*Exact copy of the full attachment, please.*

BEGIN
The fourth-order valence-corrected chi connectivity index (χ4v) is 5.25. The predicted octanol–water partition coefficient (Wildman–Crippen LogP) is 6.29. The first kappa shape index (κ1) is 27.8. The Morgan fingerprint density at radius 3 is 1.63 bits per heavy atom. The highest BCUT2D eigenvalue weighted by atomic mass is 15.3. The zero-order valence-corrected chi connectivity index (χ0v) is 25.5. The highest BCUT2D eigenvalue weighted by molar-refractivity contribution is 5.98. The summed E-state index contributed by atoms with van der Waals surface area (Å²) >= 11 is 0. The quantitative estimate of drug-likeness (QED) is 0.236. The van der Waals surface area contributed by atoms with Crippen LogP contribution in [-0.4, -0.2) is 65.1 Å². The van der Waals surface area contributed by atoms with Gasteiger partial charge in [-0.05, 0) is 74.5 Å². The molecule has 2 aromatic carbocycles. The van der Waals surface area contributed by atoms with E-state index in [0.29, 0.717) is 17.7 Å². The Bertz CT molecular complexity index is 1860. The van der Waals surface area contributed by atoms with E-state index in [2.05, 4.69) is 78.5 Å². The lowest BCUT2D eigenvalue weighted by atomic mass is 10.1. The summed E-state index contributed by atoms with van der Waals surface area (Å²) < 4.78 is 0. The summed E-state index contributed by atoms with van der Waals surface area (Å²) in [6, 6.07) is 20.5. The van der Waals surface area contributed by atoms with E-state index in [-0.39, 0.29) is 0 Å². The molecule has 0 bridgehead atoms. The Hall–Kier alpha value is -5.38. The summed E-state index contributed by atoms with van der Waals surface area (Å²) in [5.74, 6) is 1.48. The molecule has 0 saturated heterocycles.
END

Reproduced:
The fourth-order valence-corrected chi connectivity index (χ4v) is 5.25. The predicted octanol–water partition coefficient (Wildman–Crippen LogP) is 6.29. The first kappa shape index (κ1) is 27.8. The Morgan fingerprint density at radius 3 is 1.63 bits per heavy atom. The highest BCUT2D eigenvalue weighted by atomic mass is 15.3. The zero-order valence-corrected chi connectivity index (χ0v) is 25.5. The highest BCUT2D eigenvalue weighted by molar-refractivity contribution is 5.98. The summed E-state index contributed by atoms with van der Waals surface area (Å²) >= 11 is 0. The quantitative estimate of drug-likeness (QED) is 0.236. The van der Waals surface area contributed by atoms with Crippen LogP contribution in [-0.4, -0.2) is 65.1 Å². The van der Waals surface area contributed by atoms with Gasteiger partial charge in [-0.05, 0) is 74.5 Å². The molecule has 2 aromatic carbocycles. The van der Waals surface area contributed by atoms with E-state index in [0.29, 0.717) is 17.7 Å². The Bertz CT molecular complexity index is 1860. The van der Waals surface area contributed by atoms with E-state index in [2.05, 4.69) is 78.5 Å². The lowest BCUT2D eigenvalue weighted by atomic mass is 10.1. The summed E-state index contributed by atoms with van der Waals surface area (Å²) < 4.78 is 0. The summed E-state index contributed by atoms with van der Waals surface area (Å²) in [6, 6.07) is 20.5. The van der Waals surface area contributed by atoms with E-state index in [-0.39, 0.29) is 0 Å². The molecule has 0 bridgehead atoms. The Hall–Kier alpha value is -5.38. The summed E-state index contributed by atoms with van der Waals surface area (Å²) in [5.74, 6) is 1.48. The molecule has 0 saturated heterocycles.